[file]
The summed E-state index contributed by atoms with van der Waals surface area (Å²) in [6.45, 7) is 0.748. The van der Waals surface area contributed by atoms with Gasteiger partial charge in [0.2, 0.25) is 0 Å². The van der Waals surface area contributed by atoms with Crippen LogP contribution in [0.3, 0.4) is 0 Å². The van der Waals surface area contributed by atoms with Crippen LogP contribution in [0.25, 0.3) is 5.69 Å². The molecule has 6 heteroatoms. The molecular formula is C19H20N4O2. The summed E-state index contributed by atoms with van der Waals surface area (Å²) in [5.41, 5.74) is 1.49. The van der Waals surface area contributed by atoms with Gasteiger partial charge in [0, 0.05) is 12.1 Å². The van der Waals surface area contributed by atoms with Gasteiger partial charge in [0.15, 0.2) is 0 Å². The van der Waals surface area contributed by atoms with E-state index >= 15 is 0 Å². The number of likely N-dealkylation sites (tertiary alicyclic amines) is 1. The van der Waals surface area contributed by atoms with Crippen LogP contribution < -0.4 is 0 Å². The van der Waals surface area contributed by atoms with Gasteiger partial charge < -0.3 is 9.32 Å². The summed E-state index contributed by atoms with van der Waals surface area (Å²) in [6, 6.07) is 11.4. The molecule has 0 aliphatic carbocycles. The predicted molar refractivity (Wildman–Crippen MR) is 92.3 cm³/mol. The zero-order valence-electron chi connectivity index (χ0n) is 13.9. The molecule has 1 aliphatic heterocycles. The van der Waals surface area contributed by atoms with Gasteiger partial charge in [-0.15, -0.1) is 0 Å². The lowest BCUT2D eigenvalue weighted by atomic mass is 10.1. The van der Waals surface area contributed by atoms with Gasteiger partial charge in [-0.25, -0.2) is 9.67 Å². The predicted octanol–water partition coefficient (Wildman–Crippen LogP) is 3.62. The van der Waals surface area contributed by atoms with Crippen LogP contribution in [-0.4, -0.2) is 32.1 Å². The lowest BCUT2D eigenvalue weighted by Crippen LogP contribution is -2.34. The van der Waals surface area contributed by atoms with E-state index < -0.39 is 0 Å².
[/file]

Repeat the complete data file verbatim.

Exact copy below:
The summed E-state index contributed by atoms with van der Waals surface area (Å²) in [6.45, 7) is 0.748. The van der Waals surface area contributed by atoms with Gasteiger partial charge in [0.2, 0.25) is 0 Å². The van der Waals surface area contributed by atoms with Crippen LogP contribution in [0.3, 0.4) is 0 Å². The van der Waals surface area contributed by atoms with Crippen LogP contribution in [0.25, 0.3) is 5.69 Å². The molecule has 6 heteroatoms. The molecular formula is C19H20N4O2. The summed E-state index contributed by atoms with van der Waals surface area (Å²) in [5.41, 5.74) is 1.49. The van der Waals surface area contributed by atoms with Gasteiger partial charge in [0, 0.05) is 12.1 Å². The van der Waals surface area contributed by atoms with Gasteiger partial charge in [0.15, 0.2) is 0 Å². The van der Waals surface area contributed by atoms with E-state index >= 15 is 0 Å². The number of likely N-dealkylation sites (tertiary alicyclic amines) is 1. The van der Waals surface area contributed by atoms with Crippen LogP contribution < -0.4 is 0 Å². The van der Waals surface area contributed by atoms with Gasteiger partial charge < -0.3 is 9.32 Å². The summed E-state index contributed by atoms with van der Waals surface area (Å²) in [6, 6.07) is 11.4. The molecule has 0 aliphatic carbocycles. The predicted molar refractivity (Wildman–Crippen MR) is 92.3 cm³/mol. The zero-order valence-electron chi connectivity index (χ0n) is 13.9. The molecule has 1 aliphatic heterocycles. The van der Waals surface area contributed by atoms with Gasteiger partial charge in [-0.15, -0.1) is 0 Å². The lowest BCUT2D eigenvalue weighted by atomic mass is 10.1. The van der Waals surface area contributed by atoms with Gasteiger partial charge in [-0.25, -0.2) is 9.67 Å². The predicted octanol–water partition coefficient (Wildman–Crippen LogP) is 3.62. The van der Waals surface area contributed by atoms with Crippen LogP contribution in [-0.4, -0.2) is 32.1 Å². The lowest BCUT2D eigenvalue weighted by Crippen LogP contribution is -2.34. The van der Waals surface area contributed by atoms with E-state index < -0.39 is 0 Å².